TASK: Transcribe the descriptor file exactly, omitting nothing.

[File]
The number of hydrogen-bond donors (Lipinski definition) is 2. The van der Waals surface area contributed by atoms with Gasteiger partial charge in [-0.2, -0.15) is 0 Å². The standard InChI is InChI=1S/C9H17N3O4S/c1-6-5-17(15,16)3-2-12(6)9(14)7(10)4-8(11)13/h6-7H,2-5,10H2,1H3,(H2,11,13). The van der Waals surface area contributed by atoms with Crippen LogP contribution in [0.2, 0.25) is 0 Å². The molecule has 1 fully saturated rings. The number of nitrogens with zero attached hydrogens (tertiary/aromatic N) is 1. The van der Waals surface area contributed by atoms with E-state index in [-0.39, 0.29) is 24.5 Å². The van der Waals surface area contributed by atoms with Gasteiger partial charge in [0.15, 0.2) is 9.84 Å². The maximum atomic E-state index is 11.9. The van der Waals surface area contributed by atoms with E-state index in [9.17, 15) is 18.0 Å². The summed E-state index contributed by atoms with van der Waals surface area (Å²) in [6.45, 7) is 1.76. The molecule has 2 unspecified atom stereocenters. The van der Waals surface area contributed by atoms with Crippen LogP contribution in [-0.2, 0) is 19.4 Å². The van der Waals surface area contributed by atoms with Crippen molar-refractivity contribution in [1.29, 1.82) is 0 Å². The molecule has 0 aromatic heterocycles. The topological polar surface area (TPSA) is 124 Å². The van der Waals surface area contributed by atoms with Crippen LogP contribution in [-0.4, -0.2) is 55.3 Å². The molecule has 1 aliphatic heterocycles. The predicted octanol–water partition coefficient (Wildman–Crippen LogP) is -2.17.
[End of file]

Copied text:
The number of hydrogen-bond donors (Lipinski definition) is 2. The van der Waals surface area contributed by atoms with Gasteiger partial charge in [-0.2, -0.15) is 0 Å². The standard InChI is InChI=1S/C9H17N3O4S/c1-6-5-17(15,16)3-2-12(6)9(14)7(10)4-8(11)13/h6-7H,2-5,10H2,1H3,(H2,11,13). The van der Waals surface area contributed by atoms with Crippen LogP contribution in [0.2, 0.25) is 0 Å². The molecule has 1 fully saturated rings. The number of nitrogens with zero attached hydrogens (tertiary/aromatic N) is 1. The van der Waals surface area contributed by atoms with E-state index in [-0.39, 0.29) is 24.5 Å². The van der Waals surface area contributed by atoms with Gasteiger partial charge in [0.15, 0.2) is 9.84 Å². The maximum atomic E-state index is 11.9. The van der Waals surface area contributed by atoms with E-state index in [9.17, 15) is 18.0 Å². The summed E-state index contributed by atoms with van der Waals surface area (Å²) in [6.45, 7) is 1.76. The molecule has 2 unspecified atom stereocenters. The van der Waals surface area contributed by atoms with Crippen LogP contribution in [-0.2, 0) is 19.4 Å². The van der Waals surface area contributed by atoms with Crippen molar-refractivity contribution in [1.29, 1.82) is 0 Å². The molecule has 0 aromatic heterocycles. The topological polar surface area (TPSA) is 124 Å². The van der Waals surface area contributed by atoms with Crippen LogP contribution in [-0.4, -0.2) is 55.3 Å². The molecule has 1 aliphatic heterocycles. The predicted octanol–water partition coefficient (Wildman–Crippen LogP) is -2.17.